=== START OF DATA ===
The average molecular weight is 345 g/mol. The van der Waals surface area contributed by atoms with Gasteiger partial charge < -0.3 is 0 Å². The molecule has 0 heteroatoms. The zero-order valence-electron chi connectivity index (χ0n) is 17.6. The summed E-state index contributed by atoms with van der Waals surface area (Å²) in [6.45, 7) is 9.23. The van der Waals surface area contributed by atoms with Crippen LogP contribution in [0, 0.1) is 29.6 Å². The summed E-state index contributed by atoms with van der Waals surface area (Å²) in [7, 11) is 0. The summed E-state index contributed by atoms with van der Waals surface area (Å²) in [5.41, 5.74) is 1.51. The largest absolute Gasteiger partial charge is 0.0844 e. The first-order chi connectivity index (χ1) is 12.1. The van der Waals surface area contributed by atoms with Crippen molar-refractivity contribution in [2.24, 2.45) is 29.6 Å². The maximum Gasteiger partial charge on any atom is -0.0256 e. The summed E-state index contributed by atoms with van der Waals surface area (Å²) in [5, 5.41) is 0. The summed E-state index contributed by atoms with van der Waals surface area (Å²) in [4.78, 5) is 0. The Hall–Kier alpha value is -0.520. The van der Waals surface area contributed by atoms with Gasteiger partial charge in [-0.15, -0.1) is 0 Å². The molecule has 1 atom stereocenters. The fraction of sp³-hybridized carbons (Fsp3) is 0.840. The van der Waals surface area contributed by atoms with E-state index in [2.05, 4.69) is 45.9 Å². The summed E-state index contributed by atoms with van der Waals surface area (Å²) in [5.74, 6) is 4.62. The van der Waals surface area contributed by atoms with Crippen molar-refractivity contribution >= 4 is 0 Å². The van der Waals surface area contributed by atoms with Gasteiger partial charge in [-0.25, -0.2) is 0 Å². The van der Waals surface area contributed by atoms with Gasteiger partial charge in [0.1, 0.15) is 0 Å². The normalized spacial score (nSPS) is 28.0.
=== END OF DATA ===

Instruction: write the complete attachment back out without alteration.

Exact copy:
The average molecular weight is 345 g/mol. The van der Waals surface area contributed by atoms with Gasteiger partial charge < -0.3 is 0 Å². The molecule has 0 heteroatoms. The zero-order valence-electron chi connectivity index (χ0n) is 17.6. The summed E-state index contributed by atoms with van der Waals surface area (Å²) in [6.45, 7) is 9.23. The van der Waals surface area contributed by atoms with Crippen LogP contribution in [0, 0.1) is 29.6 Å². The summed E-state index contributed by atoms with van der Waals surface area (Å²) in [7, 11) is 0. The summed E-state index contributed by atoms with van der Waals surface area (Å²) in [5.41, 5.74) is 1.51. The largest absolute Gasteiger partial charge is 0.0844 e. The first-order chi connectivity index (χ1) is 12.1. The van der Waals surface area contributed by atoms with Crippen molar-refractivity contribution in [2.24, 2.45) is 29.6 Å². The maximum Gasteiger partial charge on any atom is -0.0256 e. The summed E-state index contributed by atoms with van der Waals surface area (Å²) in [5, 5.41) is 0. The summed E-state index contributed by atoms with van der Waals surface area (Å²) in [4.78, 5) is 0. The Hall–Kier alpha value is -0.520. The van der Waals surface area contributed by atoms with Gasteiger partial charge in [-0.15, -0.1) is 0 Å². The molecule has 1 atom stereocenters. The fraction of sp³-hybridized carbons (Fsp3) is 0.840. The van der Waals surface area contributed by atoms with E-state index in [2.05, 4.69) is 45.9 Å². The summed E-state index contributed by atoms with van der Waals surface area (Å²) in [5.74, 6) is 4.62. The van der Waals surface area contributed by atoms with Crippen molar-refractivity contribution >= 4 is 0 Å². The van der Waals surface area contributed by atoms with Gasteiger partial charge in [-0.25, -0.2) is 0 Å². The van der Waals surface area contributed by atoms with Gasteiger partial charge in [0.1, 0.15) is 0 Å². The normalized spacial score (nSPS) is 28.0.